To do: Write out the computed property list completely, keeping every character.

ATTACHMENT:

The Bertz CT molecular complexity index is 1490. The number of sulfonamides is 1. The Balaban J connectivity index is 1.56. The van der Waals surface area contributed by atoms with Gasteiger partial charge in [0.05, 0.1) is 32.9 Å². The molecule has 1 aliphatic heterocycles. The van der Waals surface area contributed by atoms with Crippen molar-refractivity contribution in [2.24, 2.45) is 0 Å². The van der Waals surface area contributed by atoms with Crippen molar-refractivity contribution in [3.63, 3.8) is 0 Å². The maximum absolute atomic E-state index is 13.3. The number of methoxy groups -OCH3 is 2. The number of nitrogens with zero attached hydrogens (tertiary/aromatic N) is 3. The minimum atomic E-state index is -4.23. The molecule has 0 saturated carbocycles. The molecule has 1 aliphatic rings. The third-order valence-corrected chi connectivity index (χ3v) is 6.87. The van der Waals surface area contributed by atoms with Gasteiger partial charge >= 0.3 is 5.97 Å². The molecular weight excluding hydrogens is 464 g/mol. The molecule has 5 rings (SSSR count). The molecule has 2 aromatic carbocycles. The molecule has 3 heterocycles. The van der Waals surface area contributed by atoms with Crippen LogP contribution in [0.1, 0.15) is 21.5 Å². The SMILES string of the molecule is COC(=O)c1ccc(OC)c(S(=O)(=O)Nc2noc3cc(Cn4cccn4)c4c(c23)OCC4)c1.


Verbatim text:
The Bertz CT molecular complexity index is 1490. The number of sulfonamides is 1. The Balaban J connectivity index is 1.56. The van der Waals surface area contributed by atoms with Gasteiger partial charge in [0.05, 0.1) is 32.9 Å². The molecule has 1 aliphatic heterocycles. The van der Waals surface area contributed by atoms with Crippen molar-refractivity contribution in [2.24, 2.45) is 0 Å². The van der Waals surface area contributed by atoms with Crippen molar-refractivity contribution in [3.63, 3.8) is 0 Å². The maximum absolute atomic E-state index is 13.3. The number of methoxy groups -OCH3 is 2. The number of nitrogens with zero attached hydrogens (tertiary/aromatic N) is 3. The minimum atomic E-state index is -4.23. The molecule has 0 saturated carbocycles. The molecule has 1 aliphatic rings. The third-order valence-corrected chi connectivity index (χ3v) is 6.87. The van der Waals surface area contributed by atoms with Gasteiger partial charge >= 0.3 is 5.97 Å². The molecular weight excluding hydrogens is 464 g/mol. The molecule has 5 rings (SSSR count). The molecule has 2 aromatic carbocycles. The molecule has 3 heterocycles. The van der Waals surface area contributed by atoms with Crippen LogP contribution in [0.1, 0.15) is 21.5 Å². The SMILES string of the molecule is COC(=O)c1ccc(OC)c(S(=O)(=O)Nc2noc3cc(Cn4cccn4)c4c(c23)OCC4)c1.